Pathophysiology involved in pancreatic exocrine insufficiency
The pathophysiology involved in pancreatic exocrine insufficiency is nothing but alteration of normal physiology or the diseased pancreas per se secreting less enzymes. Anatomical changes after GI and pancreatic surgery also leads to physiological changes that cause maldigestion. Resection of stomach leads to disturbances in fundus relaxation which in turn hampers anterofundic and doudenofundic reflexes and which does not allow nutrients to move in a progressive manner and mix with pancreatic secretions. Lack of fundus relaxation also leads to absence of neurally stimulated secretions which in turn aggravates the existing problem. Another aspect is that large and hard-to-digest nutrient particles reach the jejunum in addition to decreased secretion. In case of duodenal resection there is reduction of CCK-mediated pancreatic secretion. There is also asynchrony between the gastric emptying and the biliopancreatic secretion due to new tracts of various reconstructions. In gastrectomy patients, decreased enzyme stimulation and decreased enzyme activity is also attributed to bacterial overgrowth.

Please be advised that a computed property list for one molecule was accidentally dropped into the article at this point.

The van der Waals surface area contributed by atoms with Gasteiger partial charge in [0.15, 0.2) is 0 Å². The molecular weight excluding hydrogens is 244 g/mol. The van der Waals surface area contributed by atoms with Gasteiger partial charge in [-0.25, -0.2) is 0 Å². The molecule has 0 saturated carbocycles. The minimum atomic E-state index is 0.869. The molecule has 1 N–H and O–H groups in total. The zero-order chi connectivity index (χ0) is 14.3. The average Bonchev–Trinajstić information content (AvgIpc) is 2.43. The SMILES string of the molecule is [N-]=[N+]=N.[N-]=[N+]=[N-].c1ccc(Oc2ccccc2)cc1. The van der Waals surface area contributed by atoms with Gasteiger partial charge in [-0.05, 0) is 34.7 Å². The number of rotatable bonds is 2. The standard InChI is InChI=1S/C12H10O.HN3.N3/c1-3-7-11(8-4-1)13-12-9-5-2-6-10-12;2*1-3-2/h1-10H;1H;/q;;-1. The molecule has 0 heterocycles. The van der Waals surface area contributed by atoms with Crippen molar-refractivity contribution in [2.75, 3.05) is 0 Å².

It is a known fact that there is low CCK release after Whipple’s procedure when compared to duodenum-preserving pancreatic resections9.
Magnitude of the problem and response to the treatment
Painful chronic pancreatitis is a frustrating problem both for patients and clinicians, and affects between 0.4 and 5% of the adult population. The condition typically has recurrent bouts of severe abdominal pain, particularly after eating, and the pain is often accompanied by nausea and vomiting. Because of exocrine insufficiency, severe weight loss and malnutrition often coexist.
In a study on 155 cases of chronic pancreatitis it was seen that many patients (32%) were malnourished before surgery and the problem continues after surgery10.
Another study on quality of life in 66 patients of chronic pancreatitis revealed poor nutritional status negatively affecting the quality; 34 % had moderate to severe weight loss and 46% had severe fatigue11.
In acute pancreatitis, maintenance of nutrition reduces morbidity and multi-organ failure12, especially in the recovery phase where exocrine insufficiency needs attention13,14.